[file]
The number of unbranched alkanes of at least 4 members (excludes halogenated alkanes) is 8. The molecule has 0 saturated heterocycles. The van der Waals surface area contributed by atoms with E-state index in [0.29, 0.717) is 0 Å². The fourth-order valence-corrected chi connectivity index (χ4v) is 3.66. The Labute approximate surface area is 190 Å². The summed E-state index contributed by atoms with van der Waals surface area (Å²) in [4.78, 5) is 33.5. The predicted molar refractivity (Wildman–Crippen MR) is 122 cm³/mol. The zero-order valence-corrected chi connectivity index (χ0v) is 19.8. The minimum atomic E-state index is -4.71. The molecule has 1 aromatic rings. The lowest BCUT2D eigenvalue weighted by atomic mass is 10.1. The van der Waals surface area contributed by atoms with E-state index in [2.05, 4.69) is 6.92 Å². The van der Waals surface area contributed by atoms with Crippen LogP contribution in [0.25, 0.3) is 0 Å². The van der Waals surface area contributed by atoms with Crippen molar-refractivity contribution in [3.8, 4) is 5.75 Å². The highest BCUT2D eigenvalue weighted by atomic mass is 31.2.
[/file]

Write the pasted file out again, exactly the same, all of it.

The number of unbranched alkanes of at least 4 members (excludes halogenated alkanes) is 8. The molecule has 0 saturated heterocycles. The van der Waals surface area contributed by atoms with E-state index in [0.29, 0.717) is 0 Å². The fourth-order valence-corrected chi connectivity index (χ4v) is 3.66. The Labute approximate surface area is 190 Å². The summed E-state index contributed by atoms with van der Waals surface area (Å²) in [4.78, 5) is 33.5. The predicted molar refractivity (Wildman–Crippen MR) is 122 cm³/mol. The zero-order valence-corrected chi connectivity index (χ0v) is 19.8. The minimum atomic E-state index is -4.71. The molecule has 1 aromatic rings. The lowest BCUT2D eigenvalue weighted by atomic mass is 10.1. The van der Waals surface area contributed by atoms with E-state index in [2.05, 4.69) is 6.92 Å². The van der Waals surface area contributed by atoms with Crippen LogP contribution in [0.25, 0.3) is 0 Å². The van der Waals surface area contributed by atoms with Crippen molar-refractivity contribution in [3.8, 4) is 5.75 Å². The highest BCUT2D eigenvalue weighted by atomic mass is 31.2.